Gulf dead zone triple forecasted size

July 2005, Houma Daily Courier

Senior Staff Writer,
Houma Courier

(Heather Gorman/The Courier)

COCODRIE — Local scientists on a cruise to the Gulf of Mexico last week discovered the dead zone is triple the size their federal colleagues predicted earlier this summer.

Last month, National Oceanic and Atmospheric Administration researchers forecast that the dead zone, or amount of dissolved oxygen killing marine life in the ocean, would be 1,400 square miles, the smallest in 15 years.

But in a weeklong trip that ended Saturday, scientist Nancy Rabalais and her 12 coworkers found otherwise.

Rabalais, executive director of the Louisiana Universities Marine Consortium in Cocodrie, said the dead zone mapped during the Gulf Coast excursion last week is 4,564 square miles, or slightly smaller than the state of Connecticut.

But it could grow to 6,200 square miles if major storms do not stir up the Gulf in the coming months.

The zone, which forms in June when polluted water from the Mississippi and Atchafalaya rivers dump into the Gulf, stretches from the Mississippi River to the state’s border with Texas.

A larger-than-anticipated dead zone means fishermen will have a smaller area in which to trawl. It also confirms that pollutants from farms and factories in Northern states continue to have a major impact on the quality of water and marine life along south Louisiana’s shore, said Rabalais.

"Nutrient loads from the river still dictate the dead-zone size," said Rabalais. "To get smaller, nutrients need to be reduced, and there needs to be more management."

Rabalais and a dozen scientists spent eight days exploring the dead zone aboard a ship named Pelican. Their findings, released Monday, accompany a new map that follows the roller-coaster pattern of Louisiana’s marshy coast. The zone is formed when elevated amounts of water, pollutants and nutrients from the North are discharged into the Gulf, where they form massive, oxygen-starved pools where fish and marine life cannot grow.

While the dead zone is larger than NOAA forecasted, it is slightly smaller than the long-term average of 4,800square miles. Scientists began mapping hypoxia in 1985 when the connection was made between low oxygen in the ocean and the failure to catch fish, shrimp and crabs in bottom-dragging nets.

The dead zone’s size varies each year. Last year’s was 5,800-square miles.

The biggest zone on record was

8,500, slightly smaller than New Jersey, in 2002.

During the Pelican’s research excursion, a team of scientists took water samples at various spots along the coast, from southwest pass to Barataria, Fourchon, Cocodrie, Atchafalaya and western Texas. Using electronic probes, the group found that the water depths impacted by low oxygen ranged from 20 feet to 85 feet. The dead zone also was smaller between the Mississippi River and the Atchafalaya in central Louisiana than between the Atchafalaya delta and Calcasieu estuary to the west.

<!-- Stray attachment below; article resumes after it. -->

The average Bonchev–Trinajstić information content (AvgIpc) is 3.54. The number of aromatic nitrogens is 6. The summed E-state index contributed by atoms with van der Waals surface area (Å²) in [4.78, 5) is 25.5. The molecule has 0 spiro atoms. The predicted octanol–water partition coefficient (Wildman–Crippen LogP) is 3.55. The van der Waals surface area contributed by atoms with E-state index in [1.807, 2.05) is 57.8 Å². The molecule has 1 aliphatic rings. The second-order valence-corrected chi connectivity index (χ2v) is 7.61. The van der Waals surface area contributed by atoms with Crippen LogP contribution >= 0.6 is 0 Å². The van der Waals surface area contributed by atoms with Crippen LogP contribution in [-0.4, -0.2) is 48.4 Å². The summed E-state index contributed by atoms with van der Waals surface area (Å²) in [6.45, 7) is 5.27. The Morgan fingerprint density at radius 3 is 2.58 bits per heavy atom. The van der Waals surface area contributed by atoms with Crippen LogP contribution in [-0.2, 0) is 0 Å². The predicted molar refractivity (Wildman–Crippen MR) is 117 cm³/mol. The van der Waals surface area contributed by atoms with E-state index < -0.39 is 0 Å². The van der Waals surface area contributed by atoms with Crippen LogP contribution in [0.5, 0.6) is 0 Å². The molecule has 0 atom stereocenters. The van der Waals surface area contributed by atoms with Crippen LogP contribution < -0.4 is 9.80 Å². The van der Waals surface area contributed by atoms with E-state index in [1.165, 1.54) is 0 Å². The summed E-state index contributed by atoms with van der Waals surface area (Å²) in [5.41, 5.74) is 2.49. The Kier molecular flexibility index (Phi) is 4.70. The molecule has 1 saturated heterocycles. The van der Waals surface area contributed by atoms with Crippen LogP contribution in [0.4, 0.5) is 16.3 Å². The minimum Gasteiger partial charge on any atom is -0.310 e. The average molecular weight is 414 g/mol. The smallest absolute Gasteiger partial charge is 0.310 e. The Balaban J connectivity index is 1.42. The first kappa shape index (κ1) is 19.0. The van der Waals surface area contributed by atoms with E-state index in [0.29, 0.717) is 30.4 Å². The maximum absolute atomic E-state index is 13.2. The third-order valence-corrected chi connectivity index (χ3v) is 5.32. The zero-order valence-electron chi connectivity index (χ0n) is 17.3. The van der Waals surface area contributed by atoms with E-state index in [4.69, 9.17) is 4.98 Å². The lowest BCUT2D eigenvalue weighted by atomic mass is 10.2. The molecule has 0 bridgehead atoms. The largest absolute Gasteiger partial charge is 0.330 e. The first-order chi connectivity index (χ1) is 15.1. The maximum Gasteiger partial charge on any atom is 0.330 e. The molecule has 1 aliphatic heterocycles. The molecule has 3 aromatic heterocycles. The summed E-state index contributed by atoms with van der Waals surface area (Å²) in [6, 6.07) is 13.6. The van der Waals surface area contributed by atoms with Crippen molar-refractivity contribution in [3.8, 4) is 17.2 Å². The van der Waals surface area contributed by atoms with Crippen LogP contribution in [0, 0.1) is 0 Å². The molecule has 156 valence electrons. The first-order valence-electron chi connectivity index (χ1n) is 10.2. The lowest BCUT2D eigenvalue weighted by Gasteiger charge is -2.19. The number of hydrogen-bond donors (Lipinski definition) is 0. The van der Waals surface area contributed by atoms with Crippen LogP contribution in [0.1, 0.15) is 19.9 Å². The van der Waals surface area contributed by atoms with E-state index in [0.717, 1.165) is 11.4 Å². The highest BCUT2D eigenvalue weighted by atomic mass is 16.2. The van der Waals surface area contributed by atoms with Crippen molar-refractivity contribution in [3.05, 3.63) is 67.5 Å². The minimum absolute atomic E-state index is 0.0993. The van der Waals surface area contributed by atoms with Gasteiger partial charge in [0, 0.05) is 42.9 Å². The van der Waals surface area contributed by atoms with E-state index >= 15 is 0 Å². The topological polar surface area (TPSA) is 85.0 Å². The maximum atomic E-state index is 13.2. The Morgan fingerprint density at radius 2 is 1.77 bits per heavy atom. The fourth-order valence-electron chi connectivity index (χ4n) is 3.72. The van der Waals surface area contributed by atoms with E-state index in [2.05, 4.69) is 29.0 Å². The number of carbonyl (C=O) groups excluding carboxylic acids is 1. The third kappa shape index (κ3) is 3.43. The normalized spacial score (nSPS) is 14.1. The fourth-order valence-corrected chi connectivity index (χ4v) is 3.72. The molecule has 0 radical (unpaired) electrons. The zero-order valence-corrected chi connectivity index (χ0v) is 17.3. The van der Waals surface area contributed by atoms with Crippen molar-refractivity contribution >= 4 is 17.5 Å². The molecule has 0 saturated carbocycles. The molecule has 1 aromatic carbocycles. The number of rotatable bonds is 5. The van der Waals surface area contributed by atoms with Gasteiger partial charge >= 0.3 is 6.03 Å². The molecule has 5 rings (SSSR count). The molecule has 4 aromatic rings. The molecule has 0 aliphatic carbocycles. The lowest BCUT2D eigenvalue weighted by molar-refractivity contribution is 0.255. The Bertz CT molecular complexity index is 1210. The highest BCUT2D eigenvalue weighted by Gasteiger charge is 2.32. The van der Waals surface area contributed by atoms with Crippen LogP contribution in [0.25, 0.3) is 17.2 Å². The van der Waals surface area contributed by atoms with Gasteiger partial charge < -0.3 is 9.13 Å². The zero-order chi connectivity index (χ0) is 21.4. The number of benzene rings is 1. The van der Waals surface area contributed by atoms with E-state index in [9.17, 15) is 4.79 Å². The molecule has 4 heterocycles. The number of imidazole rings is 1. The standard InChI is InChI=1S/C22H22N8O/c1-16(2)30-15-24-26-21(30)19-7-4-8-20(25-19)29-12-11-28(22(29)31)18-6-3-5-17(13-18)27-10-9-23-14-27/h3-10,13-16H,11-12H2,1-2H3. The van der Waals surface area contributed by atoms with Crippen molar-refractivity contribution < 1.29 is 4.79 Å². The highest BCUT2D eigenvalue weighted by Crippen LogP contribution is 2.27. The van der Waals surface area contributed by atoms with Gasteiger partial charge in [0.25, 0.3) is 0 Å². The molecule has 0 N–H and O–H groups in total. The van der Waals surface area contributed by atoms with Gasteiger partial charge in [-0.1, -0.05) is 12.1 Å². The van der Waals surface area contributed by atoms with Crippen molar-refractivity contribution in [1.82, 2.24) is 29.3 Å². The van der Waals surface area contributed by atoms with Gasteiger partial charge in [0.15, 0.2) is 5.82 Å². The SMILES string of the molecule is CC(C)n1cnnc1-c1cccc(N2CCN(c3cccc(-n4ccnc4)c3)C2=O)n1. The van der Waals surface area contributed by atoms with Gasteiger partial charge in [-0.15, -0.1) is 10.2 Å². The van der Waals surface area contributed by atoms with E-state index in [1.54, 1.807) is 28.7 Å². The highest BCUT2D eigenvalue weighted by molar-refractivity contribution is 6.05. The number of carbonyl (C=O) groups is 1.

The dead-zone map that resulted from these findings is based on a model developed by Eugene Turner of Louisiana State University, an investigator on the hypoxia research team. Turner predicted this summer’s dead zone would be 6,200-square miles. Like NOAA forecasters, Turner’s prediction was off the mark, but Rabalais said he was more on target than the federal scientists because he took last year’s data into account.

The dead zone is smaller than average because nutrients flowing down the Mississippi River were also lower than normal, most likely because of below-average precipitation across the river basin.

The purpose of studying the dead zone is to improve assessments of its causes and consequences. A federal hypoxia task force plans to reassess its action plan for states bordering the Mississippi River over the next several months. The 7-year-old panel will study the Gulf Coast dead zone at a meeting in St. Louis, Mo., in October and another one in March, said Rabalais, who will present her findings to the task force.

"The real issue is getting money to do the work that needs to be done," such as conservation for farmers, said Rabalais. Other issues impacting the dead zone include runoff from developed land, atmospheric deposition, soil erosion and agricultural fertilizers. Sewage and industrial discharges also contribute nutrients.

The scientific party that mapped this summer’s zone included researchers from LUMCON, LSU, Harvard School of Public Health and Nicholls State. The expedition was paid for with money from NOAA’s Center for Sponsored Coastal Ocean Research.

Senior Staff Writer Kimberly Solet can be reached at 857-2209 or